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Building a Winning Construction Proposal
Chapter Six

Building a Winning Construction Proposal

Okay, now that you’ve added your profit margin, overhead, and taxes to the bare costs of your base bid, you now have your sales price for the job and you’re ready to build your construction proposal. Depending on who you’re providing pricing to—either directly to a customer or to a general contractor—will determine the format and detail you should include in the document.

Let me explain, general contractors usually do not care for all the extra verbiage and fluff that goes into a construction proposal and would rather receive a standard bid form for the construction project they’re accepting bids on. This is because they’re interested in seeing the cost broken out in a format that can be easily compared to competing electrical contractors and checked quickly for scope to ensure nothing is missing from the electrical package that was included in the bidding documents. Ultimately, they will be responsible for delivering a finished product that includes everything outlined in the scope of work per the construction contract at completion of the project.

In addition to the standard information below included in a typical construction bid form, you can also have supplementary requirements or break-outs. For example, some bid packages require that you break the pricing out by CSI formats to make it easier to compare the cost for each scope of work within the construction project. Also, in some cases, the customer might ask for unit costs in their construction bids for change order in the event of additions and deduction of common items. This is to ensure that you do not over charge for change orders after the construction project has been awarded.

Standard Bid Forms Include:

  • Name of Bidder
  • Assumptions - Inclusions / Exclusions
  • Base Bid Amount
  • Alternates
  • Sales Tax
  • Performance Bond - Applied Post Tax
  • Bid Price
  • Signature/Acceptance Page

When bidding directly to a customer or owner, in either negotiated or competitive bidding, where you’re not dealing directly with a general contractor—the owner might appreciate a narrative format found in a standard construction proposal that outlines everything being provided. Generally, the amount of information you include depends on the size of the construction project and your understanding of the situation. If you know you’re up against known low bidders, you’ll want to outline in detail the value you bring, to justify the potential increase in cost by using you over a competitor. On larger construction projects, you might also go into much more detail than smaller service work.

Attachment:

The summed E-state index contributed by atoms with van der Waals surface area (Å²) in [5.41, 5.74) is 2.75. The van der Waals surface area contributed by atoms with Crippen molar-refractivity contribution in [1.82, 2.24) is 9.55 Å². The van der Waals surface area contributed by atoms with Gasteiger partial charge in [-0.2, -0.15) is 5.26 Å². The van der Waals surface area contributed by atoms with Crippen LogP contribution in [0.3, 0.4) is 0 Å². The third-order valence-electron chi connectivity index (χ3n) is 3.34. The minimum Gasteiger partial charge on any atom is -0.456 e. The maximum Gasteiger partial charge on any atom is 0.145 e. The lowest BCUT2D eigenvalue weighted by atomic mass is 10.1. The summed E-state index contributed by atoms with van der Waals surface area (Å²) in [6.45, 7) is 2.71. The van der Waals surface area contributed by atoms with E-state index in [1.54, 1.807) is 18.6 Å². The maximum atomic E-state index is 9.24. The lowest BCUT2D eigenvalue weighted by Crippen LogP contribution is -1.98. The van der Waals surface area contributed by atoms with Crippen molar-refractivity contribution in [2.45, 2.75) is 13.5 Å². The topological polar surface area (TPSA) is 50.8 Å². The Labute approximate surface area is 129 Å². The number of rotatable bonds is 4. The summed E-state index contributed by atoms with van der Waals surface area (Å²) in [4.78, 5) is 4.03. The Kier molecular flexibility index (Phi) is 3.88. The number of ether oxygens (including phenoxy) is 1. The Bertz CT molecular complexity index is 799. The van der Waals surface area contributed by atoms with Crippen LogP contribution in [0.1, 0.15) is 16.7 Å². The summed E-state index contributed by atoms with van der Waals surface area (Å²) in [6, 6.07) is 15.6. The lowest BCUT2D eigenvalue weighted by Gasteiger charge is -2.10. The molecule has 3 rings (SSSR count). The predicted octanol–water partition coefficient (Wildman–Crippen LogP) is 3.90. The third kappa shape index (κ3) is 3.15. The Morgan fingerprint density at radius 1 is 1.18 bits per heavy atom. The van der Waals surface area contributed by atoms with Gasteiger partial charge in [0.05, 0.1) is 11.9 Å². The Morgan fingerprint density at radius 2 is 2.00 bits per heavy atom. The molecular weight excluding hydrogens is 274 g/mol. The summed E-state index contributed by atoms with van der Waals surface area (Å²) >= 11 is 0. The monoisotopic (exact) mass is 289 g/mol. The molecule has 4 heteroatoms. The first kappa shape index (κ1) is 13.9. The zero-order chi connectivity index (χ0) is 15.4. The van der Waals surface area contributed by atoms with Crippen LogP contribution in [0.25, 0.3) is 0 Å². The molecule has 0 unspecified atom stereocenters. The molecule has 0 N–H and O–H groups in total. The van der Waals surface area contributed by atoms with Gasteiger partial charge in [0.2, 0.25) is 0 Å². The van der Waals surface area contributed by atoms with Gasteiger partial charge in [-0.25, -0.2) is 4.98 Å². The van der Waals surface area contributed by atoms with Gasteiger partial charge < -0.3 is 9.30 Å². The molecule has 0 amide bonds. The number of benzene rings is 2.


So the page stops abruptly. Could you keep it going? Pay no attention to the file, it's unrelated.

Note: Free download construction proposal template here »

Standard Construction Proposals Include:

  • Cover page with name of bidder, construction project name and construction business logo
  • Executive summary that outlines the construction businesses history, and competitive advantages
  • Scope of work broken out by phase, including bullet point details of the project deliverable's and building methodologies
  • Narrative sections that outline the:

    – Construction businesses insurance and bidding capabilities

    – Project management and change order processes

    – Project close-out procedure and deliverables

    – Jobsite safety

    – Warranty details

  • Project assumptions section with bullet points outlining what is included and excluded in your pricing
  • Project pricing page that includes the projects sub-total or cost broken-out by phase, taxes, project total, and any billing terms outlined
  • Signature/acceptance page

Today, most electrical contractors opt for “lump sum” bids versus breaking out the details in their bid form or construction bid proposal to secure their pricing. They do this to avoid going through the trouble of bidding a project and providing a construction proposal that details their pricing, only to have their construction proposal used as a price check for a competing electrical contractor. This can be a common practice in the construction business. Depending on the relationship you have with the general contractor or owner, this can be to your benefit if you’re the contractor getting a second look. However, it’s never fun to do all the work only to have your price checked and used to leverage another electrical contractor to lower their bid price.

Depending on the type of work you’ve engaged, different owners will request different contract types based on the size of the project, risk tolerance, etc.

We’ve outlined the three most common types of construction contracts in the next chapter:

Continue to Chapter 7

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